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SA cricket fighting back at a time when the world marks anniversary of Hansiegate


Twenty years ago, South African cricket was thrown into turmoil when then Proteas captain Hansie Cronjé was implicated in a match-fixing scandal.

CAPE TOWN – The state of repair of South African cricket appears to be on the right track at a time when the world is marking the 20th anniversary of the Hansie Cronjé match-fixing scandal.

Over the last few days, there has been prolific media coverage of the scandal which came to light in April 2000 when the Delhi Police in India informed that they had recordings of match-fixing conversations between SA cricket captain Cronjé and a bookmaker.

It was a crippling blow for national cricket then and many years followed before the game was partially restored to full health, although subsequently it was left to grapple with maladministration and corruption.

The Nicholson Commission of Enquiry followed in 2009 and months later disgraced Gerald Majola, then Cricket South Africa’s chief executive was suspended for his role in a saga known as the ‘bonus scandal’.

SA cricket suffered another body blow about six months ago when evidence surfaced that national game had been captured by a group of administrators and that led to the suspension of Cricket South Africa CEO Thabang Moroe in early December 2019.

A day later, Jacques Faul of the Titans was named as the interim chief executive officer (CEO). A few days on, former SA captain Graeme Smith was appointed acting director of cricket for Cricket South Africa (CSA).

At a time when the world was reflecting on the scandal which rocked world cricket to its foundations former CSA president Norman Arendse was interviewed on eTV recently. He was asked about the lessons that cricket learnt from the scandal.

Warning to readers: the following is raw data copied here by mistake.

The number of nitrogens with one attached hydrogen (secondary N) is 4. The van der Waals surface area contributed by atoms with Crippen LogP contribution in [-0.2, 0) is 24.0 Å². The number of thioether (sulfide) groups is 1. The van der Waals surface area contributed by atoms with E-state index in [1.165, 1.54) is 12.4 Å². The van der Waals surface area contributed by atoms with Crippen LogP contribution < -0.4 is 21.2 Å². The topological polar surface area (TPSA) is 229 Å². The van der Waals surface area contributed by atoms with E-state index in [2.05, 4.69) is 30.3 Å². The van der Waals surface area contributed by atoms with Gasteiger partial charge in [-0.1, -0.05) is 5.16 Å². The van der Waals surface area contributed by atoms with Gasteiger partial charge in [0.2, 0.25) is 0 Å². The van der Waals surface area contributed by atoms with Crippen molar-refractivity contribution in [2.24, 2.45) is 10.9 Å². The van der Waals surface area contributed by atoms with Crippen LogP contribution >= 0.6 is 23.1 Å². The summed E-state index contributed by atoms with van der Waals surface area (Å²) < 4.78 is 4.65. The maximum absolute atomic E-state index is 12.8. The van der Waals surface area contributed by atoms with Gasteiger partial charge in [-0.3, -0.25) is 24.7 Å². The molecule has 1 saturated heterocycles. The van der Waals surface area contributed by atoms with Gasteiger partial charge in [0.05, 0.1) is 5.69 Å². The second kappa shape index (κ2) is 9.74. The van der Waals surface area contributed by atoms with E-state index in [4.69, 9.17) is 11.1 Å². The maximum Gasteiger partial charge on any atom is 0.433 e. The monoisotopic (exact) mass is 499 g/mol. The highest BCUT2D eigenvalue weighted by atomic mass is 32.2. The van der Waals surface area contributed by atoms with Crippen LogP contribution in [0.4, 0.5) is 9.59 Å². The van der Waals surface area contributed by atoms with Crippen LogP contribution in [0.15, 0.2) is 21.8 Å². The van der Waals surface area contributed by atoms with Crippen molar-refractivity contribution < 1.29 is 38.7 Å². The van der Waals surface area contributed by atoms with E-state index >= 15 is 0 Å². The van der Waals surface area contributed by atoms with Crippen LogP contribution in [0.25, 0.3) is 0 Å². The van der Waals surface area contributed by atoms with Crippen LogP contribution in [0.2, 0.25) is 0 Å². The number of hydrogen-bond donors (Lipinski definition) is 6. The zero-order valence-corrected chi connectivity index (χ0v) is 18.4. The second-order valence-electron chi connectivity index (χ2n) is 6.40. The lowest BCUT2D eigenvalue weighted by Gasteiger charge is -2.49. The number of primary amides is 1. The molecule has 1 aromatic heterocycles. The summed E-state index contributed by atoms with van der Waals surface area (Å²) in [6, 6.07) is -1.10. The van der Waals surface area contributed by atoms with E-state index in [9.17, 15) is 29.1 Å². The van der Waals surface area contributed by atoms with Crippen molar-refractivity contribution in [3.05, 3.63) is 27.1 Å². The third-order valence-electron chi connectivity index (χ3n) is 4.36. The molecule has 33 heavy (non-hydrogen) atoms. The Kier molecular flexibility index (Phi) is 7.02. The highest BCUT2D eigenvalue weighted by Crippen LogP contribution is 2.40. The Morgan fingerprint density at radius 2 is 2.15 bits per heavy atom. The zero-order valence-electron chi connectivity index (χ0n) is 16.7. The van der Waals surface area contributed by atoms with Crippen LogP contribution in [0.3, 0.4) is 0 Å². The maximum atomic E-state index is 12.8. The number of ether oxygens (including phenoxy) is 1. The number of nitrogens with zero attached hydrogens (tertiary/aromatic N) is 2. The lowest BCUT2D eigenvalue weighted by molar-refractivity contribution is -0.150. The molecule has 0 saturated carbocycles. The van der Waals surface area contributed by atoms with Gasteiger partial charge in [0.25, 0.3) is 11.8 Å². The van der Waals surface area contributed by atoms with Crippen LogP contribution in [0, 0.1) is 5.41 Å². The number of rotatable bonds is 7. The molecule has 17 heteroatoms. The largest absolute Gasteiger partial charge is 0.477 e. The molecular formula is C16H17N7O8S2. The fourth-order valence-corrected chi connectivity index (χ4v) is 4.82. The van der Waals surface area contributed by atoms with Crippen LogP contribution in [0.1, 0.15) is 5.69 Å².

“Cricket learnt from this experience and measures were put in place, like the anti-corruption unit,” said Arendse.

“It was viewed as a critical area of concern and as a result, Cricket South Africa appointed Judge Ngoepe to head its Anti-Corruption and Security Unit.

“He dealt with matters such as the use of cell phones in players’ enclosures on matchdays. He educated players at the franchise level, even before they reached the international level, about the pitfalls and evils of match-fixing.

“However, I’m afraid it is a scourge that will never be dealt with completely. As long as there is money, in any game, there will be attempts to corrupt people.

“The betting guys will target the vulnerable, and more so those who were former international players. We’ve seen that happening too.”

In recent months, Arendse has been a popular media target for his insights into the current state of national cricket.

“It appears to be – and I speak from a distance, that Jacques Faul (acting CEO) and Graham Smith (interim Director of Cricket) are running cricket in this country,” said Arendse.

“They don’t seem to be doing a bad job. They seem to be making the right decisions.

“From a cricketing point of view, they clawed back a lot of the damage or repaired a lot of the damage that we have suffered over the past three or four months.

“Our cricket team seems to have picked up a bit under (Team Director) Mark Boucher and so from that point of view things are beginning to look up again.

“I was told that our (Cricket SA) biggest sponsor Standard Bank was withdrawing and I’m not sure whether that’s still the case. If happens it will be a huge blow for our cricket.

“National cricket’s problem remains in the boardroom – Jacques and Graham, of course, are on the operational side they are doing the best that they can.

“It seems that we (Cricket SA) appear to be leaderless from a governance point of view at the moment,” said Arendse.

Just after the national lockdown announcement, Cricket South Africa (CSA) decided to terminate all forms of cricket in the country, for the next 60 days.

Just after this interview, Cricket South Africa appointed former captain Graeme Smith as Director of Cricket on a permanent basis. 

African News Agency (ANA)

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